Trying to clean my room is so difficult because of nostalgia. Not only does it interrupt the flow of your progress if you need to stop every 5 minutes and reminisce, but when we start equating our memories to objects then tossing out that object is the same as performing a mild lobotomy on ourselves. We're afraid we can't get that memory, that moment, back. A couple of items from my room that have fallen into this category: our freshman dorm roommate agreement, three old sketchbooks filled with terrible teen poetry, and a hand drawn birthday card I got from a friend freshman year (who i haven't seen or talked to in three years). I haven't found a clean solution to getting rid of these items yet. Right now I've allowed myself a small shelf to pile all these useless nostalgia items but I can only keep what can fit on that shelf. Not an optimal solution but its made me at least attempt to limit the stuff. I've also taken pictures of most the things I trashed to store in the holy cloud in the sky (1's and 0's are way easier to tote around).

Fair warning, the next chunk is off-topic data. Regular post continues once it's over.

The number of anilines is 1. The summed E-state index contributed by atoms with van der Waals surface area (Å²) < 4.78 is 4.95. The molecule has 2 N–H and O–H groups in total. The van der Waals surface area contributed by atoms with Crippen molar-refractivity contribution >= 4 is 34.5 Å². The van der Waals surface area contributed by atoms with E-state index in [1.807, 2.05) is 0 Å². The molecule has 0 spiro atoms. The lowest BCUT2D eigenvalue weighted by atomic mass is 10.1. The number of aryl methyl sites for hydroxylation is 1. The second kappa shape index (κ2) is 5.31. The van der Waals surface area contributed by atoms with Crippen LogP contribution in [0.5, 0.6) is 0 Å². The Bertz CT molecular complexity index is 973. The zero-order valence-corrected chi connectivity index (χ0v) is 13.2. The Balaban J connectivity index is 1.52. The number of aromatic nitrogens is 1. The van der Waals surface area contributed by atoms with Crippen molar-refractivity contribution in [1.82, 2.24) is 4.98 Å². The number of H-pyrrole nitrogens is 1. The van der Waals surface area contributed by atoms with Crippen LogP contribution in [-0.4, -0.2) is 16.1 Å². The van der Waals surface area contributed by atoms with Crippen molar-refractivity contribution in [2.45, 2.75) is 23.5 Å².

In the end, I know these are just things, but its so hard to get rid of them. And it turns out the memories aren't the only thing that makes these things tough. We also give a lot of these items a face. All the gifts I've gotten over the years, they have a face now. And deep down I have that feeling in my gut (there's that Fear again) that as soon as I trash this item, the person with the matching face is going to show up and surprise me and be really hurt when I still don't have that thing they bought me. It is very hard to break these associations. We say its the thought that counts but it is so hard to put a value on a thought. What are thoughts or ideas worth? Translating those thoughts into things makes them tangible, makes them real. When we trash something we think we're reducing those feelings back into intangibles. I know my mom isn't going to love me any less if I toss out my birthday card, but how will can I prove that if I don't have this card lying around! I think this is a barrier I've yet to really overcome, and if anyone has any advice I'd love to hear it.

Andy's mom says its simple -- but she's wrong. It is hard. Really, really hard. And now that I've reminded myself of Toy Story 3, I'm not also afraid that most of my stuff might be secretly alive. Great.

Toy Story 3 was the second best movie of 2010, one of the top 5 animated films of all time, and absolutely heartbreaking for me. I might go as far as say that it is the best end to a trilogy ever. This move was a near flawless film and you should stop reading this and just go watch it.